“Skibbereen is almost a memorial itself to the Great Hunger because it was totally decimated, it almost disappeared off the map. We have quite a large programmes of events which amplify the themes in the exhibition, looking at the contemporary themes of famine today, and also food security, migration, emigration, displacement of peoples, identity, loss, memory. The exhibition not only has very significant historical artworks but also contemporary artwork. The contemporary artists are thinking about the contemporary world as well as the legacy of the Great Famine and how it has influenced and conditioned our identity.”
Toma McCullim says the seeds of the 110 Skibbereen Girls project were sewn during her work in various arts programmes at the Skibbereen Hospital Campus, site of the old workhouse.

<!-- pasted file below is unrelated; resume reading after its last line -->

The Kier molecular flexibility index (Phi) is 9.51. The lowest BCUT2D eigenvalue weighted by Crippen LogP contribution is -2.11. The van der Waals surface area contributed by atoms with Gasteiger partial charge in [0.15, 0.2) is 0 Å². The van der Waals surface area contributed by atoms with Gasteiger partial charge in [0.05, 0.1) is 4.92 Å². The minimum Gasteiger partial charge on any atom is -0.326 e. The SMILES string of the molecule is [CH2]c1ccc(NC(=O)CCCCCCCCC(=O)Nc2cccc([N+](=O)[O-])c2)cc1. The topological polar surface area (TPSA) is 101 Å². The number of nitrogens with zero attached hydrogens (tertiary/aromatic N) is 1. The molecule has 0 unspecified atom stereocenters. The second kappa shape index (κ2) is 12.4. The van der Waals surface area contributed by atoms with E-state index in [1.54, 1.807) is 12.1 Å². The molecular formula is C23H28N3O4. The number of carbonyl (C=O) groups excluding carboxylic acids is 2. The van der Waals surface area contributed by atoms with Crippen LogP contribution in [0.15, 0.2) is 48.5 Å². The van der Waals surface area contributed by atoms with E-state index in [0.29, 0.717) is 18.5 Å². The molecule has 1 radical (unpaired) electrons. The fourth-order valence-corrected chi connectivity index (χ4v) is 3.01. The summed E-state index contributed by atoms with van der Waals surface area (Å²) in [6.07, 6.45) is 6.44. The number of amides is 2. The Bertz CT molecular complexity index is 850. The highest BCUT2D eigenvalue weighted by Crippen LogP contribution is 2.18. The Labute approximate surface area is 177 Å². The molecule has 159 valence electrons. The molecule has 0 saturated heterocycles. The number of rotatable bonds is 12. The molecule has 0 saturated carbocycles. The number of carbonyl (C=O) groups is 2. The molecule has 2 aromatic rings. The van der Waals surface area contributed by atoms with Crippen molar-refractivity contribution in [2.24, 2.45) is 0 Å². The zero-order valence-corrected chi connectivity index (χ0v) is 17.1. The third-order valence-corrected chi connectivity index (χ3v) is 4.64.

“When you’re out there, surrounded by these very old walls, it does make you question the legacy of the workhouse. I was asking what effect does that legacy have on workers and residents? In the psychiatric unit and the hospital, it is mostly older people. Those people have a far greater connection with the workhouse and the famine. One of the male residents in the hospital, his father would have actually been a teacher in the workhouse. That is a very immediate relationship.”
When McCullim spoke to Terri Kearney of the Skibbereen Heritage Centre, she heard about the Earl Grey Scheme and the girls who were sent to Australia.
“She told me about the diaspora from Australia that come into the centre, looking for their connection to these girls.”
The girls were known as ‘the breeders’ and on average, would have had eight children each. According to McCullim, it is conservatively estimated that there are at least 10,000 descendants of the girls in Australia.